CaoDong school’s method stresses on the “Principle of Five”, which is about the idea “the primary” and “the secondary”of master Dongshan. “the Main” represents staticness, emptiness, equality, absoluteness, reality; while “the Secondary” represents dynamicness, usage, form, difference, relativeness, ignorance, and transience. The Main and the Secondary complements each other, giving born to “the Five”. Master Dongshan once said: “There is one thing which holds the sky from above, and holds the earth from above. It is black, constantly moving and active” [1, p.497]. The Primary could not be explained in language and concepts. When the Primary manifests itself in the phenomenal world, it becomes the Secondary. Their relationship is dialectic, together coexisting, and unordered, which is similar to wind and wave, or to essence and manifestation.

The Five corresponds to five stages to enlightenment which meditators had to go through.

First, the Main is hidden in the Secondary (aka, Main within Secondary 正中偏)

Dongshan said “The absolute must contain the relative. If not, does it occur before the relative?” [1, p.498] In other word, though the absolute is unfathomable by language, but could be referred to via the relative, which are the physical objects.

This realization will mark the first stage of enlightenment of meditators. The following is a poem of master Dongshan, translated by master Thanh Tu (aka, master Purity Compassion):

“It is in the first moment before sun rise, the yard is illuminated by the moon

It is strange that though there is an outer meeting, but there is no inner communion

A hidden and subtle affliction“

In the poem, the meditator touched by the moon’s beauty, but he also realizes that he has not truly become one with it. In this stage of meditation, the meditator has not yet his small self is all-inclusive universe, or the big self. He has to seek the absolute reality via its outer manifestation.

Second, the Secondary is hidden within the Main (Secondary within Main 偏中)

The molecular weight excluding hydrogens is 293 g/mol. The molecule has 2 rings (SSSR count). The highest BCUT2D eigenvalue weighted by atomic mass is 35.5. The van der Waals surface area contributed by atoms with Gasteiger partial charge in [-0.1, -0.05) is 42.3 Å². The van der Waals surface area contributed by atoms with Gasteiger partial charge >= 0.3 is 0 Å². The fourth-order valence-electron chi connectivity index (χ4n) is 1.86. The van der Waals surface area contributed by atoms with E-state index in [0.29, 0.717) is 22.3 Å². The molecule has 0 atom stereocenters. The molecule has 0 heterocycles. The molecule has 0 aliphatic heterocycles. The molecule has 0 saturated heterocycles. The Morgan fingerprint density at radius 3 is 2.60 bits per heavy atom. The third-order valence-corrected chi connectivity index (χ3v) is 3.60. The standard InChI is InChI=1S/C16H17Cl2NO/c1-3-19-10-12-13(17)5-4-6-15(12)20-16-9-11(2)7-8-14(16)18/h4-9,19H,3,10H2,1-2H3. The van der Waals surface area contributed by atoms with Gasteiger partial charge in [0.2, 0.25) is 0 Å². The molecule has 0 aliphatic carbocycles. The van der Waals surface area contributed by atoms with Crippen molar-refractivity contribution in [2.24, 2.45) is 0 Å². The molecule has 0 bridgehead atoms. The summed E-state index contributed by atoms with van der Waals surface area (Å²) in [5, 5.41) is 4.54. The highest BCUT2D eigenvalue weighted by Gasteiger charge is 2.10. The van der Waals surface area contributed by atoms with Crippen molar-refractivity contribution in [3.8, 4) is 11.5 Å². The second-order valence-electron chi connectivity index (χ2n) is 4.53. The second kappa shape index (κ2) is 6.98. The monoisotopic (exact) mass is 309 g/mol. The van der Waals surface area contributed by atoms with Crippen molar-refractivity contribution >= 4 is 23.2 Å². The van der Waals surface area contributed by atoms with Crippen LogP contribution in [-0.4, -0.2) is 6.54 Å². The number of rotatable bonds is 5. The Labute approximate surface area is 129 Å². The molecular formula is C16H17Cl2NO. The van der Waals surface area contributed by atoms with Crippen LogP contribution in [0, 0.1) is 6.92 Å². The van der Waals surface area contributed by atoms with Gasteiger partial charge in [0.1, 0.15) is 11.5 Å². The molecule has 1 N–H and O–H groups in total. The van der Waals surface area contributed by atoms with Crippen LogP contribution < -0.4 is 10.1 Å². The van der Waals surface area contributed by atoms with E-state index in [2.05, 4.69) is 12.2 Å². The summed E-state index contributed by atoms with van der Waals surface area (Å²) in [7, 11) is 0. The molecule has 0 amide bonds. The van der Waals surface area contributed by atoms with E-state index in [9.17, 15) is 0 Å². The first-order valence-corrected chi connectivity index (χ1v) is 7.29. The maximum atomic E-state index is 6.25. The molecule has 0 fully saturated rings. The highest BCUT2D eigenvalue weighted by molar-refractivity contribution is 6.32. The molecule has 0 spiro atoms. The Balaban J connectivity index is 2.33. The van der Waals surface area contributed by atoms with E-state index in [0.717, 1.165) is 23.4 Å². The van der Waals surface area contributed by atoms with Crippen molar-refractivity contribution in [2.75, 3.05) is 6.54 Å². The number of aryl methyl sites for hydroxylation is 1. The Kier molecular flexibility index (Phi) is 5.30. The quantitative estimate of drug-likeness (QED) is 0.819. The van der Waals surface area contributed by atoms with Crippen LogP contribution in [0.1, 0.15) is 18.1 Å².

Dongshan said that “The relative is already within the absolute. If not, did the relative occur before the absolute?” [3, p.498]. In other words, the relative, or the physical manifestation are not separate and discrete, but they are joined within the absolute. The following is another poem of master Dongshan, which is translated by master Purity Compassion [2, p.11]

“Losing mindfulness, an old woman lost in her memory of the past

She has mistaken her shadow for her real self” [1, p.19]

In the above poem, the author stresses that it is the myriads of physical forms will eventually lead to the oneness of dharma. In this stage, the meditator will realize this oneness. Thus, he is free from fear and confusion. In other words, now realizing that the truth is found within the its outer manifestation and practicality, and the emptiness of all dharmas, the mediator is more and more distant from physical world and less attached to the dharmas.

Third, the Main is self-contained ()

The absolute is self-contained, without a being born, without a beginning and an end, could not be grasped through the relationship between the essence and the form. Master Dongshan wrote a poem, which is translated as following by master Purity Compassion [2, p.11]: